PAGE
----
earlier post on good history books for the K-3 crowd, I accidentally omitted Chang's Paper Pony. It's not easy to find a book about 19th-century Chinese immigration that a 7-year-old can read by herself, so you can't ignore the few that are out there.
I have found that many children's books on the subject of immigration (and slavery, Civil Rights, etc.) are what I always called "Kids' Books for Mom and Dad." You know the type — they're touching, lushly-illustrated books that look great but are never really a hit with the kids they're supposedly intended for. Mom and Dad love these books because they're works of art and have a Very Important Message, but kids rarely seek them out on their own.
I'll admit — I love KBMD and will probably buy dozens for my own children someday. I love some (When Marian Sang, Pink and Say, Nettie's Trip South) and some are pretty good (Baseball Saved Us, Teammates), but they were always the last ones on the shelves in my classroom during free reading.
Part of the problem is in the illustrations. Adults like black and white illustrations, but 95% of second graders find them boring. Kids LOVE photographs and colorful, dramatic illustrations. Charcoal sketches may be delicate and subtle, but the average elementary schooler will pass over that muted cover every time.
Another problem is the story. Kids' Books for Mom and Dad are usually about Something Very Important and, when history is involved, tend toward the epic. They're usually decent for reading one-on-one with a child because in that situation the parent can answer every question and elaborate on every vague statement, but KBMD are generally not good for independent reading. There is too much new information, typically handled in the least specific way possible.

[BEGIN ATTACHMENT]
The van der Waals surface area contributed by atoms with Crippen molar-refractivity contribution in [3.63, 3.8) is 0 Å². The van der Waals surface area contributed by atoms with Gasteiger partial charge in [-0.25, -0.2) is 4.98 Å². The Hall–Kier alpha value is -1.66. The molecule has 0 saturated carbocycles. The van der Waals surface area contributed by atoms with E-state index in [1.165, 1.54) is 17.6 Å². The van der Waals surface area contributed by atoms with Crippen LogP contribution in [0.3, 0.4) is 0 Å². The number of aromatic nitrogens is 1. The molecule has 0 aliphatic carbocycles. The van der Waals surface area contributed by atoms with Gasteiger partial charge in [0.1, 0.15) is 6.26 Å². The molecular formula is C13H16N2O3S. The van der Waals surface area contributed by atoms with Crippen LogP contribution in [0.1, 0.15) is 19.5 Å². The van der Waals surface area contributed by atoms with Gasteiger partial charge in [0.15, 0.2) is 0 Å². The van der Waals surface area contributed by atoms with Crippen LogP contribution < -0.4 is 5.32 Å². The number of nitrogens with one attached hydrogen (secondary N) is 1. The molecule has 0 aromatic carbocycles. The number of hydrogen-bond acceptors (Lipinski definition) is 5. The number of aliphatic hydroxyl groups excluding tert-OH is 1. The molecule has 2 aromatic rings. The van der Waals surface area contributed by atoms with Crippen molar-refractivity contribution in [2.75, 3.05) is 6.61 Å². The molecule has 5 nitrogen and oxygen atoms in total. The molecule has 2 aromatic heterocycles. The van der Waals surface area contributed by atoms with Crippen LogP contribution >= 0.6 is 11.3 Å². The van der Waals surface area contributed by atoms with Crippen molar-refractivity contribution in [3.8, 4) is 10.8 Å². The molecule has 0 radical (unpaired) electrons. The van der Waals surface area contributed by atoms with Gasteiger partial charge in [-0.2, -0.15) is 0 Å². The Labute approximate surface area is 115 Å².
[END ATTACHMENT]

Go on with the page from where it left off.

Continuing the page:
Chang's Paper Pony is not a KBMD. It is a simple, accessible story that children can enjoy on a number of levels. On one hand, it's a story of a little boy who wants a pony. On the other, it's a jumping-off point for teachers and parents to introduce discussions about immigration, discrimination, and 19th-century America. The story is cute, but it's not the boring crap that they usually push on beginning readers, so it's great for late-blooming readers who are (understandably) bored by hundreds of books about anthropomorphic bunnies and Jimmy's new puppy. The pictures are engaging, the reading level is reasonable, and it's a serious story without getting too wrapped up in having a Very Important Message.
A must-have, especially for California teachers (great for low readers in grade 4 for CA history).